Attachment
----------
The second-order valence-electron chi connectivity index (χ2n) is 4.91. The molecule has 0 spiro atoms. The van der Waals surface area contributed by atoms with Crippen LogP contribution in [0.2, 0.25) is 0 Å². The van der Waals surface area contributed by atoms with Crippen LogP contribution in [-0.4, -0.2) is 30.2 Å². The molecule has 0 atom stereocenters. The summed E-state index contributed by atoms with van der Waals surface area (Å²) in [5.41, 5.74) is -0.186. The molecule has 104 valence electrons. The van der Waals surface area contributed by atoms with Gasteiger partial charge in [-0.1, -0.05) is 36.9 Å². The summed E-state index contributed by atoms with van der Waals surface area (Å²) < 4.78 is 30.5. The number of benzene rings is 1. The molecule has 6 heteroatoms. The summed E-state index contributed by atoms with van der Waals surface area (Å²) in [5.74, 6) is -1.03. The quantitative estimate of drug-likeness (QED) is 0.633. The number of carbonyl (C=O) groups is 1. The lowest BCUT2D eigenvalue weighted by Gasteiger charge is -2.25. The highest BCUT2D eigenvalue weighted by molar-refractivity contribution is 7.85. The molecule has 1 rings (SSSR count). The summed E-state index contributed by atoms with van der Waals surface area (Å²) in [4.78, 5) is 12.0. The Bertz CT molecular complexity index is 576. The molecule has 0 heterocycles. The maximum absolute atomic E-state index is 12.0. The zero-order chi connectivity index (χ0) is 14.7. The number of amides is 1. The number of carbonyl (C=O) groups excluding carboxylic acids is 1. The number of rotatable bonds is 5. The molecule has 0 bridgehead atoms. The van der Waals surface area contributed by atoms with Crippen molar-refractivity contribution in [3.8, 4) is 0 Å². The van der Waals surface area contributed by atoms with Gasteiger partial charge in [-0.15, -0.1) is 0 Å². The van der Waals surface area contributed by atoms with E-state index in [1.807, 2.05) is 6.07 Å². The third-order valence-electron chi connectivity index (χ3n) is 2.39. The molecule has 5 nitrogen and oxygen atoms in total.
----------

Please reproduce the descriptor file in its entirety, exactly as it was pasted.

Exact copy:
The second-order valence-electron chi connectivity index (χ2n) is 4.91. The molecule has 0 spiro atoms. The van der Waals surface area contributed by atoms with Crippen LogP contribution in [0.2, 0.25) is 0 Å². The van der Waals surface area contributed by atoms with Crippen LogP contribution in [-0.4, -0.2) is 30.2 Å². The molecule has 0 atom stereocenters. The summed E-state index contributed by atoms with van der Waals surface area (Å²) in [5.41, 5.74) is -0.186. The molecule has 104 valence electrons. The van der Waals surface area contributed by atoms with Gasteiger partial charge in [-0.1, -0.05) is 36.9 Å². The summed E-state index contributed by atoms with van der Waals surface area (Å²) < 4.78 is 30.5. The number of benzene rings is 1. The molecule has 6 heteroatoms. The summed E-state index contributed by atoms with van der Waals surface area (Å²) in [5.74, 6) is -1.03. The quantitative estimate of drug-likeness (QED) is 0.633. The number of carbonyl (C=O) groups is 1. The lowest BCUT2D eigenvalue weighted by Gasteiger charge is -2.25. The highest BCUT2D eigenvalue weighted by molar-refractivity contribution is 7.85. The molecule has 1 rings (SSSR count). The summed E-state index contributed by atoms with van der Waals surface area (Å²) in [4.78, 5) is 12.0. The Bertz CT molecular complexity index is 576. The molecule has 0 heterocycles. The maximum absolute atomic E-state index is 12.0. The zero-order chi connectivity index (χ0) is 14.7. The number of amides is 1. The number of carbonyl (C=O) groups excluding carboxylic acids is 1. The number of rotatable bonds is 5. The molecule has 0 bridgehead atoms. The van der Waals surface area contributed by atoms with Crippen molar-refractivity contribution in [3.8, 4) is 0 Å². The van der Waals surface area contributed by atoms with Gasteiger partial charge in [-0.15, -0.1) is 0 Å². The van der Waals surface area contributed by atoms with E-state index in [1.807, 2.05) is 6.07 Å². The third-order valence-electron chi connectivity index (χ3n) is 2.39. The molecule has 5 nitrogen and oxygen atoms in total.